Aspergillosis

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aspergillosis

[‚as·pər·jil′ō·səs]
(medicine)
A rare fungus infection of humans and animals caused by several species of Aspergillus.

Aspergillosis

 

an infectious disease of man, birds, and more rarely other animals. The disease is caused by pathogenic microscopic fungi of the genus Aspergillus (A. mich.). The main reservoir of the fungus is diseased animals.

In man aspergillosis affects the skin, mucous membranes, and internal organs, most often the bronchi and lungs. In birds the disease may arise as a result of feeding upon the waste products of incubation, such as unfertilized eggs, and dead embryos infected with Aspergillus fungi. Factors predisposing to aspergillosis are inadequate feeding and keeping the poultry in crowded, unsanitary conditions. Among ducks and geese aspergillosis is observed in the spring, most often in May.

Aspergillosis is found everywhere and causes considerable economic losses to the poultry industry. From 46 to 90 percent of the young birds may die. The spores of the fungi penetrate the respiratory tract and cause pathological changes in the area in which they ultimately become implanted and develop. The incubationary (hidden) period of the disease is from three to ten days. The main symptoms are lethargy; lack of motion; when inhaling, the diseased bird stretches out its neck and head forward and upward, opens its beak, and swallows air; frequent coughing; and a foaming liquid flow from the beak and nose. In cattle the symptoms are a dry cough, impairment of rumination, dyspnea, and rale. The diagnosis is established on the basis of a complex of clinical and other data. Preventive measures include favorable sanitary and hygienic living conditions, adequate nutrition, strict veterinary and sanitary control of feed, and timely disinfection.

Aspergillosis of bees is a fungus infection caused by the species A. flavus and A. niger. Bees infected with aspergillosis weaken and quickly die. The abdomen of a diseased bee feels hard when pressed. The dead bodies of bees, larvae, and pupae dry out into hard wrinkled lumps which become greenish-yellow or black in one or two days. Cool, damp weather aids the spread of aspergillosis of bees. The disease most often arises in hives located in shady, damp places. Preventive measures include placing hives in dry, sunlit places and timely disinfection. Combs with infected brood should be remade, the bees should be removed to dry, clean hives, and honey or sugar syrup containing 17 to 19 percent water should be added to their diet.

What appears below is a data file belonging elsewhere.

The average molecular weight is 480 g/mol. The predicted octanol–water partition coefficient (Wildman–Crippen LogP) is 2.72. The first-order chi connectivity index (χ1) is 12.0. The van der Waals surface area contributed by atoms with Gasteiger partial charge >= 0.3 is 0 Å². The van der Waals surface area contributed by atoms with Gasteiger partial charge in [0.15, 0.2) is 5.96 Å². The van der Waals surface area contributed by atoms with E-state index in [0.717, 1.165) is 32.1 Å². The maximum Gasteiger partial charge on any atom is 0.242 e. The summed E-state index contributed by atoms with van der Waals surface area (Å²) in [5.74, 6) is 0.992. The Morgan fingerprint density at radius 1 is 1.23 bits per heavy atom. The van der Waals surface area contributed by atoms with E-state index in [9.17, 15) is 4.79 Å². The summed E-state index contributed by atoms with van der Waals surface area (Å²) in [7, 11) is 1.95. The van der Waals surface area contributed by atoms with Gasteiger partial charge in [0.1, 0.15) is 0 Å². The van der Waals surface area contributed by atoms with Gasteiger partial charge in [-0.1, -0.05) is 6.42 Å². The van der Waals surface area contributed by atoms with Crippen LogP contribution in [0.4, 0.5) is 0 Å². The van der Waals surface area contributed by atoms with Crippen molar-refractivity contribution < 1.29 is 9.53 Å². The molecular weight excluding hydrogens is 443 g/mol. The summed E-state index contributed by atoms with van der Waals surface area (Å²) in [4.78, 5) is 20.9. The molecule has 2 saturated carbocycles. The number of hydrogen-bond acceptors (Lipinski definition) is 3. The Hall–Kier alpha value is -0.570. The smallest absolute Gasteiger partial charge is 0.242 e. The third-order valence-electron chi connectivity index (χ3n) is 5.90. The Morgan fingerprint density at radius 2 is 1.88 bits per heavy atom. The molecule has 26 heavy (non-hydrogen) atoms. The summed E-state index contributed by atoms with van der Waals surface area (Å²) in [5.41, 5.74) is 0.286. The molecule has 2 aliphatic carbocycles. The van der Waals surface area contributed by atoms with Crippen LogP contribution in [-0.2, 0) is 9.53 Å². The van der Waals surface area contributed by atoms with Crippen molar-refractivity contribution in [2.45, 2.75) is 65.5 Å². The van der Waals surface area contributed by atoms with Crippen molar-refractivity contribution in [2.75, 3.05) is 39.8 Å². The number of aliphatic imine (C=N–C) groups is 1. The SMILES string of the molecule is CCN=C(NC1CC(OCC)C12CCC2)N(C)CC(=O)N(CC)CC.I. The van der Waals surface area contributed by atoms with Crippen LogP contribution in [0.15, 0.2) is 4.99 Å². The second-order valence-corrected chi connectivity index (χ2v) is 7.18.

REFERENCES

Poltev, V. I. Bolezni pchel, 4th ed. Leningrad, 1964.
Spesivtseva, N. A. Mikozy i mikotoksikozy, 2nd ed. Moscow, 1964.
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Clinical presentation of invasive pulmonary aspergillosis includes pleuritic chest pain, dyspnea, hemoptysis, dry cough, and fever (11).
In view of numerous accompanying factors and comorbidities potentially affecting the immunological status in our recruited subjects, we constructed a multiple linear regression model for predicting serum IL-1B using age, gender, BMI, smoking status, TB, NTM infection, lung abscess, other acute respiratory infection, cancer, COPD, AIP, sarcoidosis, other interstitial diseases, diabetes mellitus, hypertension, cardiac disease, cerebrovascular disease, systemic CS or IS therapy, and pulmonary surgery history as covariates in all the subjects with chronic pulmonary aspergillosis to screen for factors influencing serum IL-1B.
We found chronic pulmonary aspergillosis (aspergilloma cavity containing the fungal ball) in the right upper lobe.
Pharmacodynamic activity of amphotericin B deoxycholate is associated with peak plasma concentrations in a neutropenic murine model of invasive pulmonary aspergillosis. Antimicrob Agents Chemother.
Invasive pulmonary aspergillosis can be fatal, particularly in people with immunodeficiency.
Diagnosing in due time an invasive pulmonary aspergillosis requires, besides a high clinical suspicion, the preemptive use of imagistic and serologic diagnostic tools and prompt initiation of the antifungal therapy.
Finally, he had no history of tracheobronchial or pulmonary aspergillosis, or any other focus of hematogenous dissemination on imaging, confirming isolated laryngeal involvement.
With preliminary diagnosis of probable invasive pulmonary aspergillosis, Amp B was switched to voriconazole (loading dose of 6 mg/kg, ql2h, 2 doses; maintenance of 4 mg/kg, ql2h).
It has generally been accepted that pulmonary aspergillosis can be divided into invasive pulmonary aspergillosis (IPA), chronic pulmonary aspergillosis (CPA), simple pulmonary aspergilloma (SPA), and allergic bronchopulmonary aspergillosis (ABPA) [5,6].
Spectrum of pulmonary aspergillosis: histologic, clinical, and radiologic findings.

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